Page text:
And nowhere in the corpus of Strauss's writings does Strauss ever directly claim to have found the one "true hidden message" concealed by the greats. If Jahn is finding that in Strauss, is he not engaged in the very enterprise he attributes to Strauss (minus Strauss's copious footnotes and references)? That's not to say that case can't be made, but Jahn doesn't make it here (nor does Shadia Drury make it to my satisfaction, although she tries).
All of that is beside your main point, of course, which is that Straussian political theorists seem to have influenced a LOT of prominent neocons (such as Paul Wolfowitz). Might I suggest that it might not be because of Jahn's secret cabals of Straussians, but instead because Straussians, at least at the exoteric level, generally teach that truth is not relative, reality is objective, and morality is derived from nature -- and that many contemporary neocons embraced neoconservativism about the time American liberalism went postmodern (and rejected all of those tenets)? And aside from the kooky Straussian here and there, most political science departments are dominated by historicist quantitative methods types, meaning those interested in "real" politics were probably destined to find the handful of Straussians in those departments.
At least that's been my experience. :)
I don't know if he's a multiculturalist, but he sure makes a good pair of blue jeans.
Wolfowitz is a Straussian. He was an acolyte of Bloom's and even has a cameo in Ravelstein.
Exactly -- would it be entirely surprising that a young hawkish Democrat interested in politics would discover Allan Bloom and the serious study of political philosophy (as opposed to political "science")? Maybe young Wolfowitz was shaped by a sinister cabal of Straussians, or maybe he gravitated towards Straussians because, fundamentally, they were more compelling intellectually than the behavioralists and other political "scientists" ascendant at the time (and now). Then again, it may just have been that Bloom was a hell of a teacher and would have made quite an impact even if he were teaching quantum mechanics. :)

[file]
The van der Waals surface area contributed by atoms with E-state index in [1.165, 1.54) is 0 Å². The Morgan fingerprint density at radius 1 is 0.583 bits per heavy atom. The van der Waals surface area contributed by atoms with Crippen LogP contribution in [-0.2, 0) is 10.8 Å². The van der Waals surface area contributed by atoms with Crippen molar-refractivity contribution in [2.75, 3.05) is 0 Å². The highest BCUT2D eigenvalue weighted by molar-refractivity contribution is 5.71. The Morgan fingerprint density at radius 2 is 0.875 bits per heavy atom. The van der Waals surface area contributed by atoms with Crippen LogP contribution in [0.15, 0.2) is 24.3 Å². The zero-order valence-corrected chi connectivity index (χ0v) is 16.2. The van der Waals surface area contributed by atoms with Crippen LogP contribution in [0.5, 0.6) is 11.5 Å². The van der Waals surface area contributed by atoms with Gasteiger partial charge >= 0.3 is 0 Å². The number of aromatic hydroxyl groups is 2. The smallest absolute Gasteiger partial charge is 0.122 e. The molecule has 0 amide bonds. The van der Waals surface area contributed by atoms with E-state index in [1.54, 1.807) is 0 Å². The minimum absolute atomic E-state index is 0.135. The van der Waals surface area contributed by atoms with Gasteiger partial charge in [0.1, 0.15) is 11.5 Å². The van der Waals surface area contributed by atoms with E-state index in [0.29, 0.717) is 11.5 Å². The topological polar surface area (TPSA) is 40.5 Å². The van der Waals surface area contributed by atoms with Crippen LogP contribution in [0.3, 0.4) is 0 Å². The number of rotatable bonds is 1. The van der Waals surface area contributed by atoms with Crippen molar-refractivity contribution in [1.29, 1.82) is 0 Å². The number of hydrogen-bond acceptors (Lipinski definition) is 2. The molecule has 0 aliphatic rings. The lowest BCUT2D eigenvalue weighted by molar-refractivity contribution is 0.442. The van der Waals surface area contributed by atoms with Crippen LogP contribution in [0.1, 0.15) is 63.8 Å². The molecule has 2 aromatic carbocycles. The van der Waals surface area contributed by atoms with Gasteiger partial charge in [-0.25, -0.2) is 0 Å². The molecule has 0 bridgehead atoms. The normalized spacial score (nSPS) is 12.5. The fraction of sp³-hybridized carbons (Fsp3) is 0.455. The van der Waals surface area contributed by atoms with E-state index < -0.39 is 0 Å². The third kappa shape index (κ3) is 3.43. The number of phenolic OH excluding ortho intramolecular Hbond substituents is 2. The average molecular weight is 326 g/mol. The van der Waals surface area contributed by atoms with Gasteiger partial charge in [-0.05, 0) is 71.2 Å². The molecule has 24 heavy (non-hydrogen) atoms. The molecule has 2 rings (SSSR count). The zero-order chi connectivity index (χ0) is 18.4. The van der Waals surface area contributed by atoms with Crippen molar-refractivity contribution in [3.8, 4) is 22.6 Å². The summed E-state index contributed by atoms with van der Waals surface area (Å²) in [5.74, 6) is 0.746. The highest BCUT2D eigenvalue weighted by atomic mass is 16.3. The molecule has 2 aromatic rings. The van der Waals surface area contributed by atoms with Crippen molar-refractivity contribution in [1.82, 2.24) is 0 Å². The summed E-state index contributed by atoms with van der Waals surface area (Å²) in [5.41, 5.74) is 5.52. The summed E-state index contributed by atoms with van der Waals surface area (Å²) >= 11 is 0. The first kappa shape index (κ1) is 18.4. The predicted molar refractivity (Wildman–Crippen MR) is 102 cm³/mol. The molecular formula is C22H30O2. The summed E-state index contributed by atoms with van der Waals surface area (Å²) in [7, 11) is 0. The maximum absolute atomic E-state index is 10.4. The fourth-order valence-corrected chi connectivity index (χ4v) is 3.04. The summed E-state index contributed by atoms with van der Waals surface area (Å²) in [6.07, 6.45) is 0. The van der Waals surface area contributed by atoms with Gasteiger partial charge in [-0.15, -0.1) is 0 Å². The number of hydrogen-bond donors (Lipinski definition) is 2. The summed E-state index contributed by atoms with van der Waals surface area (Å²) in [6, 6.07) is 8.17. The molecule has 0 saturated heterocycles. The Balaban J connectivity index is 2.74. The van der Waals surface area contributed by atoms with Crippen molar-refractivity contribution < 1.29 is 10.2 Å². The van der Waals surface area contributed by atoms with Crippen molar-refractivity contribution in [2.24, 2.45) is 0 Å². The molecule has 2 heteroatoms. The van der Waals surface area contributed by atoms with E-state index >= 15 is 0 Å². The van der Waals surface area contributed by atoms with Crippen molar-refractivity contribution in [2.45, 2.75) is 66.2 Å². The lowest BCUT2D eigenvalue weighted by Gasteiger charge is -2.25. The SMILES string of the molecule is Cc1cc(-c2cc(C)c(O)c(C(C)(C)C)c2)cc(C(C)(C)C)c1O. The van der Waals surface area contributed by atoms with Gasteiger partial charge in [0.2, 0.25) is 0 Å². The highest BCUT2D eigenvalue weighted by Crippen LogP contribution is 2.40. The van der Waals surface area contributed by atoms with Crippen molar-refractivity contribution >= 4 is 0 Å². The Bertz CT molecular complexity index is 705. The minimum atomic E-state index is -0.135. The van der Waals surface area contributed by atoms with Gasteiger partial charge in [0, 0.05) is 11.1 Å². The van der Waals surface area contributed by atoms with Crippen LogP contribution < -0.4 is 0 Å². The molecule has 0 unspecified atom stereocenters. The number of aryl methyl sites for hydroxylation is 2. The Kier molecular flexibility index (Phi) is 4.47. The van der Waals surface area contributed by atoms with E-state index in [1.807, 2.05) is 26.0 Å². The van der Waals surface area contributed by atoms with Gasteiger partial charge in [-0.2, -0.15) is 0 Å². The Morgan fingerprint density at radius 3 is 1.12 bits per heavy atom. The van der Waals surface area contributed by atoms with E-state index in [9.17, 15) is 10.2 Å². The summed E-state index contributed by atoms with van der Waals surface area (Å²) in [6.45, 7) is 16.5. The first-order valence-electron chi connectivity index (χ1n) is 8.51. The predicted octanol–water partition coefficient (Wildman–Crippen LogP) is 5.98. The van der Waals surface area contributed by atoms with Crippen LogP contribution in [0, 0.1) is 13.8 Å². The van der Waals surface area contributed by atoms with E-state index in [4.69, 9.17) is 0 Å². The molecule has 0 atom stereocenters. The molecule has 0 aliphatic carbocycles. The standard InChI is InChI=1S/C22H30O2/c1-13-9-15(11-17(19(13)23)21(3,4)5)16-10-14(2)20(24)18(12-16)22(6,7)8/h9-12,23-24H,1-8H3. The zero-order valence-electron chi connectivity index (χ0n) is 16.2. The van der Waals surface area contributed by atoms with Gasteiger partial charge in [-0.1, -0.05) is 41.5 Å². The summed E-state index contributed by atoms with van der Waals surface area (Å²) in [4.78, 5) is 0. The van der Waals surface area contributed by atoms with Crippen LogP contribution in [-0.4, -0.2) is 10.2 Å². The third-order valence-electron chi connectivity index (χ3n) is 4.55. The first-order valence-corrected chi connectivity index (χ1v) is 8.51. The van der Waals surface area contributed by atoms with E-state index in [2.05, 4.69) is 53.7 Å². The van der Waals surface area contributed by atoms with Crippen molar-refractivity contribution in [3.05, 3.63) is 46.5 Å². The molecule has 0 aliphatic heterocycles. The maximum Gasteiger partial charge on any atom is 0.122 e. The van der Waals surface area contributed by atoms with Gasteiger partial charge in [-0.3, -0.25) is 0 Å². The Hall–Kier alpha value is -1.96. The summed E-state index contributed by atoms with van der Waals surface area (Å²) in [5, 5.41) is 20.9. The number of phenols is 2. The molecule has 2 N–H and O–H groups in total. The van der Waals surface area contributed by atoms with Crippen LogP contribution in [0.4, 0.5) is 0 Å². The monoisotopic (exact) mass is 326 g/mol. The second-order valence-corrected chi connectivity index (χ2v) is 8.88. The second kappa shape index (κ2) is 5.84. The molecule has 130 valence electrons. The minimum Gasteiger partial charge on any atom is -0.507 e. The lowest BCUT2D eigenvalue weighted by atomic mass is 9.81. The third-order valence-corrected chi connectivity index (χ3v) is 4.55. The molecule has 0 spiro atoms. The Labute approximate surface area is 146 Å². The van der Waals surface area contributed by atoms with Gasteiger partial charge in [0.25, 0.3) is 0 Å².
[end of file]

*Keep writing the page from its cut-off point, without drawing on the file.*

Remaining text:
No, no, I just meant it's difficult to say Straussianism is too marginal when its adherents are helping drive global political affairs.
Ahhh.... well, they are pretty marginal in academic departments, to be sure. To be labeled a Straussian is the kiss of death in most departments. :) But statesman -- there perhaps is a different story. I do wonder just how many senior level DoD people have been influenced by a first (a direct student of Strauss) or second generation (a student of a direct student) Straussian? We know Wolfowitz, for sure. And Steve Cambone (Claremont) and JD Crouch (USC, but close ties to Claremont Institute), although those two were probably more influenced by a strategic studies prof who isn't a Straussian. Not sure about others in the upper policy branches of DoD.
I suppose I question the notion of Straussianism as an ideology as opposed to a methodology, though, especially since there are so few profs teaching now who were direct students of Strauss, and since there are serious disagreements among Straussians over just what it is they do.
Of course, there are always the secret lecture notes (and no, I'm not making that up)....
What, no secret handshake? They'll never catch up to us Masons...